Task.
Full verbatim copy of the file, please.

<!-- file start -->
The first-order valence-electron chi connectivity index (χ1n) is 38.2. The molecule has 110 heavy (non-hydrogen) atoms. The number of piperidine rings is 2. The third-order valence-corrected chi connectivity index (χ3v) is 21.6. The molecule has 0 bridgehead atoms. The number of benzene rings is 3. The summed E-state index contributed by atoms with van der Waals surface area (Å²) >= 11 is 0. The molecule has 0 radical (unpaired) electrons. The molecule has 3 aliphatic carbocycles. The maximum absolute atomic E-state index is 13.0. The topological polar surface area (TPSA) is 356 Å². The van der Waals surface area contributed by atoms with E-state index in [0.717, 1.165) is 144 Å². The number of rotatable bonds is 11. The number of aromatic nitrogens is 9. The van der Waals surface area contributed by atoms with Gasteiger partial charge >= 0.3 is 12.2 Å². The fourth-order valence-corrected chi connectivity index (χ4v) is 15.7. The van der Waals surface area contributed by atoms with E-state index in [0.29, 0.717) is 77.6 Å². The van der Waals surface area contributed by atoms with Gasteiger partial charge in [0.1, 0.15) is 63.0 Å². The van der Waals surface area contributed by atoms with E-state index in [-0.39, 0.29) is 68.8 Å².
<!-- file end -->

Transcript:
The first-order valence-electron chi connectivity index (χ1n) is 38.2. The molecule has 110 heavy (non-hydrogen) atoms. The number of piperidine rings is 2. The third-order valence-corrected chi connectivity index (χ3v) is 21.6. The molecule has 0 bridgehead atoms. The number of benzene rings is 3. The summed E-state index contributed by atoms with van der Waals surface area (Å²) >= 11 is 0. The molecule has 0 radical (unpaired) electrons. The molecule has 3 aliphatic carbocycles. The maximum absolute atomic E-state index is 13.0. The topological polar surface area (TPSA) is 356 Å². The van der Waals surface area contributed by atoms with E-state index in [0.717, 1.165) is 144 Å². The number of rotatable bonds is 11. The number of aromatic nitrogens is 9. The van der Waals surface area contributed by atoms with Gasteiger partial charge >= 0.3 is 12.2 Å². The fourth-order valence-corrected chi connectivity index (χ4v) is 15.7. The van der Waals surface area contributed by atoms with E-state index in [0.29, 0.717) is 77.6 Å². The van der Waals surface area contributed by atoms with Gasteiger partial charge in [0.1, 0.15) is 63.0 Å². The van der Waals surface area contributed by atoms with E-state index in [-0.39, 0.29) is 68.8 Å².